Oil rig in Gulf of Mexico sinks after explosion
The oil rig Deepwater Horizon sunk yesterday after an explosion Tuesday night that left eleven people missing. According to an officer from the US Coast Guard, the rig sank sometime in the morning.
The rig had caught fire after an explosion of unknown origin occurred two days ago. 115 of the 126 workers on board the time of the explosion have been rescued after evacuating in lifeboats, either by the Coast Guard or from other ships in the area.
The remaining eleven have not been located, although Coast Guard officials have expressed optimism that they are still alive.
The environmental impacts of the explosion and subsequent sinking of the rig are unclear. While up to 13,000 gallons of crude oil per hour has been released from the rig, until now, the effects have been considered minimal, as it had been burned off in the fire.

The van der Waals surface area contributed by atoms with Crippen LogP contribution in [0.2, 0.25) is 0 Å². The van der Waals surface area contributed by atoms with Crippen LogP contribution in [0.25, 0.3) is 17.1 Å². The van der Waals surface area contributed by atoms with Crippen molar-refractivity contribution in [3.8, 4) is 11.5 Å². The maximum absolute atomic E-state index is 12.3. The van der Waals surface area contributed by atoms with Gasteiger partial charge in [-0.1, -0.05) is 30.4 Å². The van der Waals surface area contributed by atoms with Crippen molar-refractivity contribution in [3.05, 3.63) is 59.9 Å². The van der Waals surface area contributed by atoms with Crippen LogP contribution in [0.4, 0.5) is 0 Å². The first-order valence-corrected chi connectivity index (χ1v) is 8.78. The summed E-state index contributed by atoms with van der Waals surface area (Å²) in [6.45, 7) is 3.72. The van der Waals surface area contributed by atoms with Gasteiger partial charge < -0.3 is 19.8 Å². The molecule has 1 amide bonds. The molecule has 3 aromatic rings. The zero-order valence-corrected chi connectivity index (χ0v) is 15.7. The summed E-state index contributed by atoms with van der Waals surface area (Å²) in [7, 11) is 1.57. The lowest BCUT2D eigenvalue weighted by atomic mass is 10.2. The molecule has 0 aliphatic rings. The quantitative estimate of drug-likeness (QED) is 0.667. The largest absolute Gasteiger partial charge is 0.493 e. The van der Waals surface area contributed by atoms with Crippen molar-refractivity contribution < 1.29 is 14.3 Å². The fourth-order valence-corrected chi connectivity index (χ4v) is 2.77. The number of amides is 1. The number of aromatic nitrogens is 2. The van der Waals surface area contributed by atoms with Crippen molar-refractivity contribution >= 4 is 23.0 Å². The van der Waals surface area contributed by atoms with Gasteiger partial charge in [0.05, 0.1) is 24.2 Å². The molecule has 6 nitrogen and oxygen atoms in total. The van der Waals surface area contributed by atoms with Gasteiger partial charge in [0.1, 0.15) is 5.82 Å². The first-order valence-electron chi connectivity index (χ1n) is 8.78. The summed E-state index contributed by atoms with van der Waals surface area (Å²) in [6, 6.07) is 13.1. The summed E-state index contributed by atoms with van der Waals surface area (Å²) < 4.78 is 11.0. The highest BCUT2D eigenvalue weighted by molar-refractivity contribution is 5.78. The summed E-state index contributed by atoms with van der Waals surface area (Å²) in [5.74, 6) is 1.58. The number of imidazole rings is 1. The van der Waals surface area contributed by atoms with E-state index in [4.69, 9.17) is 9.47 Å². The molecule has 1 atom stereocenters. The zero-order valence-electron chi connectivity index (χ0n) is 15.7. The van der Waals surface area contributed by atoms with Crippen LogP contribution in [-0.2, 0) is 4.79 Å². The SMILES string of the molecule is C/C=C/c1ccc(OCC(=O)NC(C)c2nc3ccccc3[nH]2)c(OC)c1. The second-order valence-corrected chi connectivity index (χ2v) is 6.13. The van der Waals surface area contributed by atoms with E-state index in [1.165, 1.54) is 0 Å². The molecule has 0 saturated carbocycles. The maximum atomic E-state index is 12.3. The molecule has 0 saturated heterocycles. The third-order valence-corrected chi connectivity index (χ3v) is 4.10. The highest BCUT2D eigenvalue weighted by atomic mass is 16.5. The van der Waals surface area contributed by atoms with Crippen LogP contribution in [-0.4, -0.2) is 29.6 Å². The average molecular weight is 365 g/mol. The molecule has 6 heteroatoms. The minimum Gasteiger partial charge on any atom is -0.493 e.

That does have the potential to change, though, according to David Rainey, vice president of the lessor of the rig, BP. The rig, built in 2001 by Hyundai Heavy Industries was owned and operated by Transocean.
The rig was located roughly 50 miles southeast of the coast of Louisiana, and was under lease to BP since 2007. It was completing the construction of a new oil well, and was constructing a layer of cement in the well to reinforce it. This is considered dangerous, as it has the potential to produce an uncontrolled release of case, called a blowout. While the cause of the explosion has yet to be determined, a blowout is considered a possibility.